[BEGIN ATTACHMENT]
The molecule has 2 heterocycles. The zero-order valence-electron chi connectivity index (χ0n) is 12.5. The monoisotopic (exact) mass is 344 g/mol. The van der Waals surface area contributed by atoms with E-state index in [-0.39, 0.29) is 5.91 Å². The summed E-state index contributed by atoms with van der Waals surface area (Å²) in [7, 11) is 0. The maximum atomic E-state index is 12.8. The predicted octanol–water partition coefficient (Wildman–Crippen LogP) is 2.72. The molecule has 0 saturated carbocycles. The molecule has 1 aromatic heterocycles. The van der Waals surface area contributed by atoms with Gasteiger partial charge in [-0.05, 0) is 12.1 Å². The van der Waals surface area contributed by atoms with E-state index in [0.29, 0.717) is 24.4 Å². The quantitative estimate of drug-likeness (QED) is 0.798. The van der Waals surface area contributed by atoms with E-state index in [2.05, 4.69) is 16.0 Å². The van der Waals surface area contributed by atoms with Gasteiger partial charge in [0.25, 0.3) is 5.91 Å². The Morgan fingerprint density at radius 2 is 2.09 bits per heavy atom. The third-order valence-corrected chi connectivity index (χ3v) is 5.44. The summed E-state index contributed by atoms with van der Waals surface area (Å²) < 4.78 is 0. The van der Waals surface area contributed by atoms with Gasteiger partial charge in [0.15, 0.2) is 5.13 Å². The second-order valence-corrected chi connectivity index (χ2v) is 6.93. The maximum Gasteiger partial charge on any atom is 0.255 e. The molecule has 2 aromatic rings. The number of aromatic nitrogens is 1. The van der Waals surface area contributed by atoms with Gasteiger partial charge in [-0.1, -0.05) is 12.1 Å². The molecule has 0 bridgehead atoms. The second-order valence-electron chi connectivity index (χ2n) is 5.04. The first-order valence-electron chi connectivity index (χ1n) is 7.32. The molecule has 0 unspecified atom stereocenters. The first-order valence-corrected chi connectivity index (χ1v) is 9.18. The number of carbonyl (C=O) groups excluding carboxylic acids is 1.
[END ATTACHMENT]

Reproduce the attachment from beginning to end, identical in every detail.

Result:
The molecule has 2 heterocycles. The zero-order valence-electron chi connectivity index (χ0n) is 12.5. The monoisotopic (exact) mass is 344 g/mol. The van der Waals surface area contributed by atoms with E-state index in [-0.39, 0.29) is 5.91 Å². The summed E-state index contributed by atoms with van der Waals surface area (Å²) in [7, 11) is 0. The maximum atomic E-state index is 12.8. The predicted octanol–water partition coefficient (Wildman–Crippen LogP) is 2.72. The molecule has 0 saturated carbocycles. The molecule has 1 aromatic heterocycles. The van der Waals surface area contributed by atoms with Gasteiger partial charge in [-0.05, 0) is 12.1 Å². The van der Waals surface area contributed by atoms with E-state index in [0.29, 0.717) is 24.4 Å². The quantitative estimate of drug-likeness (QED) is 0.798. The van der Waals surface area contributed by atoms with E-state index in [2.05, 4.69) is 16.0 Å². The van der Waals surface area contributed by atoms with Gasteiger partial charge in [0.25, 0.3) is 5.91 Å². The Morgan fingerprint density at radius 2 is 2.09 bits per heavy atom. The third-order valence-corrected chi connectivity index (χ3v) is 5.44. The summed E-state index contributed by atoms with van der Waals surface area (Å²) < 4.78 is 0. The van der Waals surface area contributed by atoms with Gasteiger partial charge in [0.15, 0.2) is 5.13 Å². The second-order valence-corrected chi connectivity index (χ2v) is 6.93. The maximum Gasteiger partial charge on any atom is 0.255 e. The molecule has 2 aromatic rings. The number of aromatic nitrogens is 1. The van der Waals surface area contributed by atoms with Gasteiger partial charge in [-0.1, -0.05) is 12.1 Å². The molecule has 0 bridgehead atoms. The second-order valence-electron chi connectivity index (χ2n) is 5.04. The first-order valence-electron chi connectivity index (χ1n) is 7.32. The molecule has 0 unspecified atom stereocenters. The first-order valence-corrected chi connectivity index (χ1v) is 9.18. The number of carbonyl (C=O) groups excluding carboxylic acids is 1.